In the Pro: Cryotherapy with Dr Sreedhar & Dr Zainab

In the Pro: Cryotherapy with Dr Sreedhar & Dr Zainab

So, what is cool about the cold? We asked Consultant Dermatologists Dr Sreedhar & Dr Zainab to find out...

Open water swimming, ice-cold baths and Wim Hof; cold temperatures have had a lot of coverage in the last year. With rising anxiety rates around the uncertainty of the Covid-19 pandemic, many have turned to the healing nature of the elements, in particular the icy ones.

Cryotherapy literally translates as ‘cold therapy’ and is used in medical practices, using cold temperatures to freeze and remove abnormal tissue. However, there are a lot of great benefits that cryotherapy can bring to skincare and well-being also.

Good thing we had Dr Zainab Laftah, a Consultant Dermatologist at Omniya Clinic and Dr Sreedhar Krisha, Consultant Dermatologist at skindoc to run us through the benefits of cryotherapy and the best way to use it.


What exactly is Cryotherapy?

Dr Zainab:

‘Cryotherapy is a treatment modality that has been used by Dermatologists for decades for numerous indications. It involves the precise localised application of cold temperatures of -196°C to destroy skin cells and traditionally has been used in the treatment of verrucas and pre-cancerous lesions. Whole body cryotherapy has recently become en vogue and treatment involves exposing the naked body to sub-zero temperatures for a few minutes.’


Why cold temperatures in particular?

Dr Sreedhar:

‘Exposure to the cold can wake up the nervous system, helping you feel more awake and refreshed. The cold can also activate your body's immune system which helps protect you from infections. In the same way that we use ice packs to settle a sprained ankle, cold exposure is anti-inflammatory.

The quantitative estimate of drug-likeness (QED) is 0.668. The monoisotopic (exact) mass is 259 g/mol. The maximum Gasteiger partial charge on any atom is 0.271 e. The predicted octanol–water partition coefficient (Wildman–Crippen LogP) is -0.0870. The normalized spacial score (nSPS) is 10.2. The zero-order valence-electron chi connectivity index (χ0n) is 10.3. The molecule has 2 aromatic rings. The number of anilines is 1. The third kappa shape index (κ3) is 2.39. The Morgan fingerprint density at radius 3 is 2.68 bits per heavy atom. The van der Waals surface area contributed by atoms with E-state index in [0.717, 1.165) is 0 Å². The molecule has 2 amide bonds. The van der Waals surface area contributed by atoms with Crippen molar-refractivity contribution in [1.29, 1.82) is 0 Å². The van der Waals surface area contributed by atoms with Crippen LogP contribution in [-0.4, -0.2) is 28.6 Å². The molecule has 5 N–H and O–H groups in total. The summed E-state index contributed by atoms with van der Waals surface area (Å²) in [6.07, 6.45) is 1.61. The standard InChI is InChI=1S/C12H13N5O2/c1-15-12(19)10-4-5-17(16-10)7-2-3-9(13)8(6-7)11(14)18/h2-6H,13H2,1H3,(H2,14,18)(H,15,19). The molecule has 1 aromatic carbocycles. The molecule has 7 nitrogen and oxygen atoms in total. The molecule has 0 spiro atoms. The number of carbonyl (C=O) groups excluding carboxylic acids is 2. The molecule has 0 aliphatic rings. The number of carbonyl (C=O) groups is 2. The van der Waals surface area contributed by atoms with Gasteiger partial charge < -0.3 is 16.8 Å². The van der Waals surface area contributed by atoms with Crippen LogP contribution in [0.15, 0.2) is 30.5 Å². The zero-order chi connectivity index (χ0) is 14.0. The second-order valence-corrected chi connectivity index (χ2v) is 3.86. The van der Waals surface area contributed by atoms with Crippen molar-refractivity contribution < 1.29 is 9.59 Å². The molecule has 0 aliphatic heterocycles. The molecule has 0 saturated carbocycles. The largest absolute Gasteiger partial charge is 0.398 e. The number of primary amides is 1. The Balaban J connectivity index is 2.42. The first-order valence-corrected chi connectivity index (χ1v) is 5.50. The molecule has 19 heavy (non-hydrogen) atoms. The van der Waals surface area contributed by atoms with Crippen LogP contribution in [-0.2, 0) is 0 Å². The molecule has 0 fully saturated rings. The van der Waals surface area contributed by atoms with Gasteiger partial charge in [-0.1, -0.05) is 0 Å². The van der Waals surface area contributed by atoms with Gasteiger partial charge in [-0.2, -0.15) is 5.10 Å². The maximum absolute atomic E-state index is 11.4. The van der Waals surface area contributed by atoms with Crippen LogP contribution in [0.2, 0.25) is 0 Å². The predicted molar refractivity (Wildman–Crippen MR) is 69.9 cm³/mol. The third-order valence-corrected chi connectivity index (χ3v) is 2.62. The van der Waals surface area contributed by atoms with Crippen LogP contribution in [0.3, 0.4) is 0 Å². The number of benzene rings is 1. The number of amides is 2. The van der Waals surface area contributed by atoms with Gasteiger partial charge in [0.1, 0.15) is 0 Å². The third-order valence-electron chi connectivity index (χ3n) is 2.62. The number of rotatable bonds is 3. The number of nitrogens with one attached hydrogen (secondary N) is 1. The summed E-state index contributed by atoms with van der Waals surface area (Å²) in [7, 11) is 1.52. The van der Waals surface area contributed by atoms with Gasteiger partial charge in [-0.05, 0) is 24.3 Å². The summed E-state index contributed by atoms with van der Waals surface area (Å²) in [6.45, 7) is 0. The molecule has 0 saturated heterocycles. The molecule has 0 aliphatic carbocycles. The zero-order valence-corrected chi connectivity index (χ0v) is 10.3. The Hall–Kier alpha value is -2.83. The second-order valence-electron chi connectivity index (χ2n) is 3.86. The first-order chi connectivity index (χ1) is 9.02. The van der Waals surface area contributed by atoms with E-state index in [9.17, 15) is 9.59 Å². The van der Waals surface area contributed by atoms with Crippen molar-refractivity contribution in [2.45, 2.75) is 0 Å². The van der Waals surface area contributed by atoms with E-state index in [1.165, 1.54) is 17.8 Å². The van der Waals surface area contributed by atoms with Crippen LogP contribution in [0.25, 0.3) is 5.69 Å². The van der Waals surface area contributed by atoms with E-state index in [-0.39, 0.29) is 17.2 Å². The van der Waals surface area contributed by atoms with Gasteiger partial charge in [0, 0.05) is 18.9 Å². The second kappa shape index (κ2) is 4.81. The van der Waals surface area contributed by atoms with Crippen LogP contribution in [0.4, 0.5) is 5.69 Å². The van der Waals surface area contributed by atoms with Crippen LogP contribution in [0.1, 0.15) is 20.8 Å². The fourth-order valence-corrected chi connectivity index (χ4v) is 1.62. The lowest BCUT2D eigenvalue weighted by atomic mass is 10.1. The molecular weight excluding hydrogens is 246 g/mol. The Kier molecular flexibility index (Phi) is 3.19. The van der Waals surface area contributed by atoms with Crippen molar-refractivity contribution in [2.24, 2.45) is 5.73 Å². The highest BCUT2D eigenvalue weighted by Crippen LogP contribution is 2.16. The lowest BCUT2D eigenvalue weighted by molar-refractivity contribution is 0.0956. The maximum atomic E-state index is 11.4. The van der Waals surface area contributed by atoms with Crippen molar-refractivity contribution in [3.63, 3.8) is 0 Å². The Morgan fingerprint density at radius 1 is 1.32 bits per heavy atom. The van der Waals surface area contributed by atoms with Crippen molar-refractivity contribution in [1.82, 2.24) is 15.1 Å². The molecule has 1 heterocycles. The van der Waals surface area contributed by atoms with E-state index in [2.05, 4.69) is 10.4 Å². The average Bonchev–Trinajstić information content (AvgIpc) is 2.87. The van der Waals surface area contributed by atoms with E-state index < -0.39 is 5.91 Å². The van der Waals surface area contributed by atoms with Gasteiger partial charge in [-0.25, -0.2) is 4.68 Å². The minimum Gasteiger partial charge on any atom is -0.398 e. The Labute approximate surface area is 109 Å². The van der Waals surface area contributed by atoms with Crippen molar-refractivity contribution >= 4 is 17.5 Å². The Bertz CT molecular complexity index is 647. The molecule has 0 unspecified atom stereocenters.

What about the benefits of cryotherapy for our skin?

Dr Sreedhar said:

‘Yes! The benefits go way beyond our skin. It can stimulate our immune system and help us feel refreshed. There is some evidence that whole-body cryotherapy may reduce the risk of Alzheimer's and dementia through reducing inflammation. It can also be used to reduce the pain of arthritis.

The technique has been successfully used to improve mental wellbeing. This is because cold exposure stimulates the release of pleasure hormones (e.g. endorphins). This can help reduce symptoms of anxiety and depression.’


What is the best way to carry out cryotherapy massage on ourselves?

Dr Sreedhar suggests that the best techniques are the ones that ‘depend on your particular aims and circumstances.’ But there are some general guidelines he suggests following such as being ‘gentle when applying cryotherapy in areas of particularly fragile skin, e.g around the eyes. There are a variety of tools employed in cryotherapy but if using fingers, it’s worthwhile applying firm deep pressure and making small circular movements.’


To hear more from our wonderful skin professionals, check out Consultant Dermatologist Dr Sreedhar Krishna at the skindoc and Consultant Dermatologist Dr Zainhab Laftah at the Omniya Clinic.

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